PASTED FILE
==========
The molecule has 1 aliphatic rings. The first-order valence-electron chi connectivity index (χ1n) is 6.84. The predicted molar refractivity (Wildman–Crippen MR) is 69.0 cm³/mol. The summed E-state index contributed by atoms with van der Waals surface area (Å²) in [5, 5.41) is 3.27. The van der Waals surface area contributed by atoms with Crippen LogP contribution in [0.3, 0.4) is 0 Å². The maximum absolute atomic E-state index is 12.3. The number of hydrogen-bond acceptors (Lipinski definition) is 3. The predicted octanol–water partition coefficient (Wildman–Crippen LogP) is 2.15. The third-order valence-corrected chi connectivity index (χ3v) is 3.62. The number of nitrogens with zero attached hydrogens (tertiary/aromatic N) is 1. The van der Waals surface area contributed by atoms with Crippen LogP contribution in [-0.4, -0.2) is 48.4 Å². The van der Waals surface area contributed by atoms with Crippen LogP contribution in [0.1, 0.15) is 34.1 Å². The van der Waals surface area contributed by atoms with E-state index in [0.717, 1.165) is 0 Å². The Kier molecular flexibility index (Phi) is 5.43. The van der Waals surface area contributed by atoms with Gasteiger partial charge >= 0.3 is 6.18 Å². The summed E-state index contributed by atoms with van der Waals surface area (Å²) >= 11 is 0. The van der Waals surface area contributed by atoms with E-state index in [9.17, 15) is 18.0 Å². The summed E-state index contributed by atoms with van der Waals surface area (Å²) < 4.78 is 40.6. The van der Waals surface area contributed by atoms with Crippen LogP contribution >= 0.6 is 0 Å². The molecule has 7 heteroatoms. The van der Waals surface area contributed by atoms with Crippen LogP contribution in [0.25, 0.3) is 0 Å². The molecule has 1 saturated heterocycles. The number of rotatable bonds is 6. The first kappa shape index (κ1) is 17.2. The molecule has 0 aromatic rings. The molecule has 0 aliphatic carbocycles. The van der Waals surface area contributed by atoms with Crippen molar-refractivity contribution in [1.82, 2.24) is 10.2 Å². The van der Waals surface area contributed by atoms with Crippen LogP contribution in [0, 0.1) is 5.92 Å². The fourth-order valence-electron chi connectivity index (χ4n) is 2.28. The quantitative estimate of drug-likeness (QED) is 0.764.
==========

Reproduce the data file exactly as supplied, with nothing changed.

The molecule has 1 aliphatic rings. The first-order valence-electron chi connectivity index (χ1n) is 6.84. The predicted molar refractivity (Wildman–Crippen MR) is 69.0 cm³/mol. The summed E-state index contributed by atoms with van der Waals surface area (Å²) in [5, 5.41) is 3.27. The van der Waals surface area contributed by atoms with Crippen LogP contribution in [0.3, 0.4) is 0 Å². The maximum absolute atomic E-state index is 12.3. The number of hydrogen-bond acceptors (Lipinski definition) is 3. The predicted octanol–water partition coefficient (Wildman–Crippen LogP) is 2.15. The third-order valence-corrected chi connectivity index (χ3v) is 3.62. The number of nitrogens with zero attached hydrogens (tertiary/aromatic N) is 1. The van der Waals surface area contributed by atoms with Crippen LogP contribution in [-0.4, -0.2) is 48.4 Å². The van der Waals surface area contributed by atoms with Crippen LogP contribution in [0.1, 0.15) is 34.1 Å². The van der Waals surface area contributed by atoms with E-state index in [0.717, 1.165) is 0 Å². The Kier molecular flexibility index (Phi) is 5.43. The van der Waals surface area contributed by atoms with Gasteiger partial charge >= 0.3 is 6.18 Å². The summed E-state index contributed by atoms with van der Waals surface area (Å²) >= 11 is 0. The van der Waals surface area contributed by atoms with E-state index in [9.17, 15) is 18.0 Å². The summed E-state index contributed by atoms with van der Waals surface area (Å²) < 4.78 is 40.6. The van der Waals surface area contributed by atoms with Crippen LogP contribution >= 0.6 is 0 Å². The molecule has 7 heteroatoms. The van der Waals surface area contributed by atoms with Crippen LogP contribution in [0.25, 0.3) is 0 Å². The molecule has 1 saturated heterocycles. The number of rotatable bonds is 6. The first kappa shape index (κ1) is 17.2. The molecule has 0 aromatic rings. The molecule has 0 aliphatic carbocycles. The van der Waals surface area contributed by atoms with Crippen molar-refractivity contribution in [1.82, 2.24) is 10.2 Å². The van der Waals surface area contributed by atoms with Crippen LogP contribution in [0, 0.1) is 5.92 Å². The fourth-order valence-electron chi connectivity index (χ4n) is 2.28. The quantitative estimate of drug-likeness (QED) is 0.764.